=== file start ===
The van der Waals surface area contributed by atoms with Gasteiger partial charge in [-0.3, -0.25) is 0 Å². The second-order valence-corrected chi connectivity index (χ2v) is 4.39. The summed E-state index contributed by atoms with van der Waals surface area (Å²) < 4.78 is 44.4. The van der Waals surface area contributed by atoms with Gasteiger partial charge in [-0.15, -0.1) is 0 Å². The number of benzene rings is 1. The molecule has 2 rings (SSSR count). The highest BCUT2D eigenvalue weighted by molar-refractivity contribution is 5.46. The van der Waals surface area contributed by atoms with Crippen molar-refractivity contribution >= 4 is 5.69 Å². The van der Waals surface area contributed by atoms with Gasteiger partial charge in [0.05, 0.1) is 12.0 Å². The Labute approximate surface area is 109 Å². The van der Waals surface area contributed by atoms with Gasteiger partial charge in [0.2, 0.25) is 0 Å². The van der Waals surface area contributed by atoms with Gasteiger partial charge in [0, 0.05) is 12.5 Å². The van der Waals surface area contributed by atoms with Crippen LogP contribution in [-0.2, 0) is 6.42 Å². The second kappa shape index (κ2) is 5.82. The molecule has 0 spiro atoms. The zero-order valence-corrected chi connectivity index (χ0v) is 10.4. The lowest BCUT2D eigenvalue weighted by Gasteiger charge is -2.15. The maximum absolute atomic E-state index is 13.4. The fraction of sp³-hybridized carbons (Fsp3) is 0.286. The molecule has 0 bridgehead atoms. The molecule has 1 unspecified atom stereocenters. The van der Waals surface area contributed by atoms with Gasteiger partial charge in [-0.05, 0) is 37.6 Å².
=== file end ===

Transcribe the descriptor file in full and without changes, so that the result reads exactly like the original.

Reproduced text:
The van der Waals surface area contributed by atoms with Gasteiger partial charge in [-0.3, -0.25) is 0 Å². The second-order valence-corrected chi connectivity index (χ2v) is 4.39. The summed E-state index contributed by atoms with van der Waals surface area (Å²) < 4.78 is 44.4. The van der Waals surface area contributed by atoms with Gasteiger partial charge in [-0.15, -0.1) is 0 Å². The number of benzene rings is 1. The molecule has 2 rings (SSSR count). The highest BCUT2D eigenvalue weighted by molar-refractivity contribution is 5.46. The van der Waals surface area contributed by atoms with Crippen molar-refractivity contribution >= 4 is 5.69 Å². The van der Waals surface area contributed by atoms with Gasteiger partial charge in [0.05, 0.1) is 12.0 Å². The Labute approximate surface area is 109 Å². The van der Waals surface area contributed by atoms with Gasteiger partial charge in [0.2, 0.25) is 0 Å². The van der Waals surface area contributed by atoms with Gasteiger partial charge in [0, 0.05) is 12.5 Å². The van der Waals surface area contributed by atoms with Crippen LogP contribution in [-0.2, 0) is 6.42 Å². The second kappa shape index (κ2) is 5.82. The molecule has 0 spiro atoms. The zero-order valence-corrected chi connectivity index (χ0v) is 10.4. The lowest BCUT2D eigenvalue weighted by Gasteiger charge is -2.15. The maximum absolute atomic E-state index is 13.4. The fraction of sp³-hybridized carbons (Fsp3) is 0.286. The molecule has 0 bridgehead atoms. The molecule has 1 unspecified atom stereocenters. The van der Waals surface area contributed by atoms with Gasteiger partial charge in [-0.05, 0) is 37.6 Å².